It was another blustery midsummer evening, in effect the opening of a valuable table talk season and new stories. We had a hectic day at the restaurant; Andrea and Douglas arrived for their habitual dinner of the week. Like every time, we greeted them, comfortably seated them in their preferred table. They love to communicate and make a crack with everyone; they are like family for us. British business is peculiar when it comes to weather and curry. They eat much less in summer and a lot in winter or rainy days, so we don’t complain about bad weather.
At the moment Andrea tasted the spicy chilly chutney next to her favourite garlic pickle, we saw a flash of lightning on her face! Toiling with her delicious look, wiping streaming tears, she gulped half of her mango lassi in one go. Then with a smirk she started our chat: “What’s ego? Do you guys sense it in your trade? How does one restrain it and deal with it?” Andrea’s always like this, she will bring up some subject and soon get us engaged.
Assimilating four queries related to ego, we gradually explored this emotion evoking the lore of gleaming, animated story of chillies. World over chillies gained a spicy repute thanks to Indian food—beginners get finicky trying curry, expecting a spiral hike of agonizing heat even before tasting it. The truth is far removed from this, with imaginative treatment it can be made delightful and balanced with flavours.
Originally chilly was not part of Indian cooking, but having arrived in the subcontinent, pushed itself into our illustrious cuisine and added a new dimension to its future.
Likewise ego has been chirping in our lives, popping up every now and then. Ego argues our rights, questions others’ wrongs and tries to enforce authority on people. Similar to Andrea’s doubt, it’s a global image of people’s personality today when it comes to differentiating others, then unlike everyone thinks people can easily read our ego in actions. Just like instant reaction on tasting a chilly flavour, in our response and words, ego announces its entry.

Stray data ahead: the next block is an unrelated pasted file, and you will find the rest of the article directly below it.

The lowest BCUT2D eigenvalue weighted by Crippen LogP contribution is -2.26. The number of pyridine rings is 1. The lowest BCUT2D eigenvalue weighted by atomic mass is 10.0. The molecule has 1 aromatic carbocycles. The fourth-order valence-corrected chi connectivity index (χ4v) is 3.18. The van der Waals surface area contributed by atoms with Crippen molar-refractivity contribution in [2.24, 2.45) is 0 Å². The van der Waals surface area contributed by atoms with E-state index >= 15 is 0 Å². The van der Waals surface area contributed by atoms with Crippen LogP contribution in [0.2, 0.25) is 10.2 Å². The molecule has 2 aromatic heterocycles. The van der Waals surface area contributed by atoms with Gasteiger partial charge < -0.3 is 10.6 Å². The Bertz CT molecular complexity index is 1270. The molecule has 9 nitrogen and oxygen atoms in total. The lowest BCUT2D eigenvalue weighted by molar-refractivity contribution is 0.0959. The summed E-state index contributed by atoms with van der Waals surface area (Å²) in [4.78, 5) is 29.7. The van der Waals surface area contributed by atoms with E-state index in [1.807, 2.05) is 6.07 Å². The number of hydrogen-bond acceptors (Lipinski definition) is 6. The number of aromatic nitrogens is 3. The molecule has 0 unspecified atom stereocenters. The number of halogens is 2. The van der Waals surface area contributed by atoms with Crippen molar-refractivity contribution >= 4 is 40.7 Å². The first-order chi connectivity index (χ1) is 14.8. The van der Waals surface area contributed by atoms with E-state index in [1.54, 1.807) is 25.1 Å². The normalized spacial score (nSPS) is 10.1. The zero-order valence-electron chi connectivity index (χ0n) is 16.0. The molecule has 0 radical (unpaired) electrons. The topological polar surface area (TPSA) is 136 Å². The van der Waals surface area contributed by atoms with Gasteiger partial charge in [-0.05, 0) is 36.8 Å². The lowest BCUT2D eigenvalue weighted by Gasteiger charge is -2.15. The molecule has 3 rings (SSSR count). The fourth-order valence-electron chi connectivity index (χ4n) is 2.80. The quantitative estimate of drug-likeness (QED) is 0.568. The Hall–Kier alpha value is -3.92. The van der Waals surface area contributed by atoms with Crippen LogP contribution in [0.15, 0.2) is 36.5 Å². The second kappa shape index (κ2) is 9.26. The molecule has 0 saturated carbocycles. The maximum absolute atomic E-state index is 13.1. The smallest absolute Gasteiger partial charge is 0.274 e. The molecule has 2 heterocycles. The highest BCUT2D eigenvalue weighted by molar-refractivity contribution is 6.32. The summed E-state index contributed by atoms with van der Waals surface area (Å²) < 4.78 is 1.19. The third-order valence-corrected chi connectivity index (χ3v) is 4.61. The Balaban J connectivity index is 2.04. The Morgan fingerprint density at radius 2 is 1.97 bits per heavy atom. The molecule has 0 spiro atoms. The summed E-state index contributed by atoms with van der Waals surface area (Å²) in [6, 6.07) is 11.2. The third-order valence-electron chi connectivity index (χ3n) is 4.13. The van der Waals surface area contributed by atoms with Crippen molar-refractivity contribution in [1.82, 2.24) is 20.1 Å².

It’s debatable whether one can locate a reason for this problem since you can see it in numerous aspects of life, but people tend to express ego to shield themselves, just like a snake stands up to combat a possible hazard! We haven’t been informed of many people who managed to be free of ego, it’s like any other emotion in life, they arrive and depart. It’s extremely noteworthy that we are the first people to sense ego’s advance within us even before we fling it at others and certainly we can control and contain its effect.
Like Andrea’s media business, the food domain is not short of ego menaces; in fact we have worked hard to bring it to a desired level of control in restaurants. Some of us learned to overcome a great deal of its ploys, even though we couldn’t change several others. We have seen people foster a habit of anger as a result of ego manifestation, followed by superfluous fights with co-workers and drift in their respective professions. Gloomy fact is, they never grasp the negative effect of ego in their life, which always keeps them away from growing prudent.
As we seek a personal transformation and live in a better environment, it’s important to understand ego. Like chillies, used with restraint, ego can add an attractive flavour to life.
Diwali generates perfect reasons to embrace radiance, as we rejoice in purity and sharing sweetness of love. Let’s hope ego gets pushed down in front of the power of auspicious lights. To enjoy beauty of existence, we need to be tender with our own ego and relish the zest without shaking the fire hidden underneath, as we do with chilly. It’s an awakening touch of flavour.
“I got what I wanted, thank you,” Andrea said as she walked away munching Diwali sweets and cheering Douglas.
The author is a London-based restaurateur who owns the Rasa chain of restaurants